The Bonny Men: The Broken Pledge review – Pioneering trad progression
The Broken Pledge
The Bonny Men
The role of traditional and folk music in telling the stories of a society is front and centre on The Broken Pledge, the third album from The Bonny Men. Four years in the making, its lengthy gestation has served it well.
This is a big sound, rooted in the pipes of Maitiú Ó Casaide, the fiddle of Turlough Chambers and the fiddle, harmonium and piano of Natalie Ní Chasaide, who together with their four fellow Bonny Men have mined the depths of a refreshingly diverse tune and song selection.
A punk sensibility colours the opener, Jenny’s Welcome to Charlie, a well-known reel, with this particular version based on the playing of Séamus Ennis. Ó Casaide’s pipes are authoritative and freewheeling, and the addition of Steve Cooney’s didgeridoo lets the drone interweave between the notes of the tune, bringing a whole new dimension to it.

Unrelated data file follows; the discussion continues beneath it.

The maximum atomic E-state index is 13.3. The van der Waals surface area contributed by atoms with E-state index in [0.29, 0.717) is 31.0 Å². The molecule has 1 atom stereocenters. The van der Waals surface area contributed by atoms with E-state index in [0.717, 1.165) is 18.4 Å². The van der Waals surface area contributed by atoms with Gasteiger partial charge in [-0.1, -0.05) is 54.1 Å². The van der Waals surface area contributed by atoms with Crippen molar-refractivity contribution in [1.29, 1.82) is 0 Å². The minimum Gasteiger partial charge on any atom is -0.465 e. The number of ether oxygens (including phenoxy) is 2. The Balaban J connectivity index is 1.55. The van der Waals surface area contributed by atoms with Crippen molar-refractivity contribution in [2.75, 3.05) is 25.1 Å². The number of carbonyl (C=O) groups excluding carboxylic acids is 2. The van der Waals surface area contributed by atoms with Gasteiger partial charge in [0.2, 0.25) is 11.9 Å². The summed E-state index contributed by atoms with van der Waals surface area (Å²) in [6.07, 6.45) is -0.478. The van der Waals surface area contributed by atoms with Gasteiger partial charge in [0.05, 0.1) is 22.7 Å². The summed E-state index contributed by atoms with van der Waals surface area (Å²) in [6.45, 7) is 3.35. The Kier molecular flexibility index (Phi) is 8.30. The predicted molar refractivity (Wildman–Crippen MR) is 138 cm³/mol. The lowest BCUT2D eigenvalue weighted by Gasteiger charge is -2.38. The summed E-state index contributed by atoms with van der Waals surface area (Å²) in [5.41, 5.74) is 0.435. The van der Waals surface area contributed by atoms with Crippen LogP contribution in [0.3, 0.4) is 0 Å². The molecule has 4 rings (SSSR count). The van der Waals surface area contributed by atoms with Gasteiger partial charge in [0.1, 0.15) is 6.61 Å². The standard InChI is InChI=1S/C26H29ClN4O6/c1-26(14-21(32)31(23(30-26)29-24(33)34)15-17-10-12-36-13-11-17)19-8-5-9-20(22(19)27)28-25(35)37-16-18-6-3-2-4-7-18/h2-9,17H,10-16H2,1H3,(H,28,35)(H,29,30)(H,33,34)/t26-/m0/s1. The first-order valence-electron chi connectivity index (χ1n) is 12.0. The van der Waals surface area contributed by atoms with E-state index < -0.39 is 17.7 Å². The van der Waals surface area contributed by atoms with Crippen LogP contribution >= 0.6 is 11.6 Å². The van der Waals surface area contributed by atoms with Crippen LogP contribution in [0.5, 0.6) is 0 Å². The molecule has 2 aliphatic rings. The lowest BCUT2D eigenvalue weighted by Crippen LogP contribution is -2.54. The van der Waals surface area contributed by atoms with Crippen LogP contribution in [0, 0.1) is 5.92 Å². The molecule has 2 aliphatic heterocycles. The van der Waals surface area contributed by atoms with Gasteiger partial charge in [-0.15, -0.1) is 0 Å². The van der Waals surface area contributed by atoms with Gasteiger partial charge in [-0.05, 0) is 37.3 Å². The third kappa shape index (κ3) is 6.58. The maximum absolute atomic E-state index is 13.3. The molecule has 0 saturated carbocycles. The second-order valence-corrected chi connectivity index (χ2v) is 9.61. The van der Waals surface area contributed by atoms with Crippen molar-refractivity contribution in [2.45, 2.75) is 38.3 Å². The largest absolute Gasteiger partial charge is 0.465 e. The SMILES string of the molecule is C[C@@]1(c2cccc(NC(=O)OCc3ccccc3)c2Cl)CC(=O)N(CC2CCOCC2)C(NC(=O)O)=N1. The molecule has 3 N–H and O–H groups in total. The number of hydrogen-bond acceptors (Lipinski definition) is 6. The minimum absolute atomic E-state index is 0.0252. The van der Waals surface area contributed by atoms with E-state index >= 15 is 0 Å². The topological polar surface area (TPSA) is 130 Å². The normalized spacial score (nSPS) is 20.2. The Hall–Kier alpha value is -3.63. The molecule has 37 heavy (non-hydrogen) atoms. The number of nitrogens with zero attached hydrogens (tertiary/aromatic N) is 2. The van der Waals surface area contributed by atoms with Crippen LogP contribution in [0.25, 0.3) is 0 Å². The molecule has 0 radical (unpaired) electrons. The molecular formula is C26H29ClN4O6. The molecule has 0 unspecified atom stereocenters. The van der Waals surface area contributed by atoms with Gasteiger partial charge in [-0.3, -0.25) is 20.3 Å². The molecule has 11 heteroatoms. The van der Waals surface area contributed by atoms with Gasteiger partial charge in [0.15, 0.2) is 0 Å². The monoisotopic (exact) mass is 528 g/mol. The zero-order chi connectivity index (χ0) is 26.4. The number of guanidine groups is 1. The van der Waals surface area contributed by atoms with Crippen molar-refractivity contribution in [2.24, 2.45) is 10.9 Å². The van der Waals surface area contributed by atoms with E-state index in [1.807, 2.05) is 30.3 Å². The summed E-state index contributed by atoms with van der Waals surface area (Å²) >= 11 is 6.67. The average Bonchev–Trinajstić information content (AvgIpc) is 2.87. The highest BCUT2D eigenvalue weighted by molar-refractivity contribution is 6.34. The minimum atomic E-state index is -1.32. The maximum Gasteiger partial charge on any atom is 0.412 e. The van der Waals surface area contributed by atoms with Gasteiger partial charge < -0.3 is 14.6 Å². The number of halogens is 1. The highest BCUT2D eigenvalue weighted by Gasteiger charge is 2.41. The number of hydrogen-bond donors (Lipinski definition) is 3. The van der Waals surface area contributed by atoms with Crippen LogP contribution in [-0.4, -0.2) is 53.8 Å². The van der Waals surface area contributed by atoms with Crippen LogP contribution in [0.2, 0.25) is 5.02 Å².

Songs are judiciously chosen too. Ian Campbell’s The Sun Is Burning, a meditation on the horrors of Hiroshima, and long associated with the singing of Luke Kelly, has its expansive theme imaginatively supported by the band’s canny arrangements, though Kelly’s declamatory delivery hangs somewhat like a spectre over it.
Amid many highlights are the cinematic quality of the band’s treatment of the slow air The Clergyman’s Lamentation (with additional string arrangements), and the band’s utterly fresh-faced reading of the jig Julia Clifford’s. A pioneering progression.